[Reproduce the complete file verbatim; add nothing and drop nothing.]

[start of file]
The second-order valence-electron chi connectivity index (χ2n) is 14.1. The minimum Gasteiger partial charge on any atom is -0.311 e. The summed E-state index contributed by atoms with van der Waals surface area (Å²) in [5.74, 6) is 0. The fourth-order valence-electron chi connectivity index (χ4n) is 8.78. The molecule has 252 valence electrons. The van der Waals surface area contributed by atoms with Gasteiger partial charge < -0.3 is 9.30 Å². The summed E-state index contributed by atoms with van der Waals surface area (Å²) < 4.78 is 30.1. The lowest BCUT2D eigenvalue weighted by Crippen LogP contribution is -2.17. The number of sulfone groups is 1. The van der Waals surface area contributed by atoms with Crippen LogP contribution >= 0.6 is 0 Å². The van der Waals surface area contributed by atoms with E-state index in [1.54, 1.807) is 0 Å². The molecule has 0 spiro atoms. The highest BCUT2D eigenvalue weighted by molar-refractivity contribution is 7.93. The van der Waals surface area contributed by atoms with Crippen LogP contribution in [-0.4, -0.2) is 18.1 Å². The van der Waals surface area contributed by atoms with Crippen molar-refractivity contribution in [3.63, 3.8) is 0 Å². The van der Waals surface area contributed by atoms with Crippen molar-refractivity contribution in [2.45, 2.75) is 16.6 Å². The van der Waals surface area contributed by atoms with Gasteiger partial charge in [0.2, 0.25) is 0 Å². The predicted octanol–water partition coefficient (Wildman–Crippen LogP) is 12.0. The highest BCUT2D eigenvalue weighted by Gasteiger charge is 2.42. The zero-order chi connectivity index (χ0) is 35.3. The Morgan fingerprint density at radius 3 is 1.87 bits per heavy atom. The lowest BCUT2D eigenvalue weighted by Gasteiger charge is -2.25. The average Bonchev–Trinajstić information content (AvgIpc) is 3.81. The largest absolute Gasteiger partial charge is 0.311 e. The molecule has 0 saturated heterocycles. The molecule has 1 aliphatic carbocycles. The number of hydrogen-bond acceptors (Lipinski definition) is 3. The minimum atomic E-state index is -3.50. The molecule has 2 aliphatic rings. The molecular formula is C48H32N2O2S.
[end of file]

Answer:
The second-order valence-electron chi connectivity index (χ2n) is 14.1. The minimum Gasteiger partial charge on any atom is -0.311 e. The summed E-state index contributed by atoms with van der Waals surface area (Å²) in [5.74, 6) is 0. The fourth-order valence-electron chi connectivity index (χ4n) is 8.78. The molecule has 252 valence electrons. The van der Waals surface area contributed by atoms with Gasteiger partial charge < -0.3 is 9.30 Å². The summed E-state index contributed by atoms with van der Waals surface area (Å²) < 4.78 is 30.1. The lowest BCUT2D eigenvalue weighted by Crippen LogP contribution is -2.17. The number of sulfone groups is 1. The van der Waals surface area contributed by atoms with Crippen LogP contribution >= 0.6 is 0 Å². The van der Waals surface area contributed by atoms with E-state index in [1.54, 1.807) is 0 Å². The molecule has 0 spiro atoms. The highest BCUT2D eigenvalue weighted by molar-refractivity contribution is 7.93. The van der Waals surface area contributed by atoms with Crippen LogP contribution in [-0.4, -0.2) is 18.1 Å². The van der Waals surface area contributed by atoms with Crippen molar-refractivity contribution in [3.63, 3.8) is 0 Å². The van der Waals surface area contributed by atoms with Crippen molar-refractivity contribution in [2.45, 2.75) is 16.6 Å². The van der Waals surface area contributed by atoms with Gasteiger partial charge in [0.2, 0.25) is 0 Å². The predicted octanol–water partition coefficient (Wildman–Crippen LogP) is 12.0. The highest BCUT2D eigenvalue weighted by Gasteiger charge is 2.42. The zero-order chi connectivity index (χ0) is 35.3. The Morgan fingerprint density at radius 3 is 1.87 bits per heavy atom. The lowest BCUT2D eigenvalue weighted by Gasteiger charge is -2.25. The average Bonchev–Trinajstić information content (AvgIpc) is 3.81. The largest absolute Gasteiger partial charge is 0.311 e. The molecule has 0 saturated heterocycles. The molecule has 1 aliphatic carbocycles. The number of hydrogen-bond acceptors (Lipinski definition) is 3. The minimum atomic E-state index is -3.50. The molecule has 2 aliphatic rings. The molecular formula is C48H32N2O2S.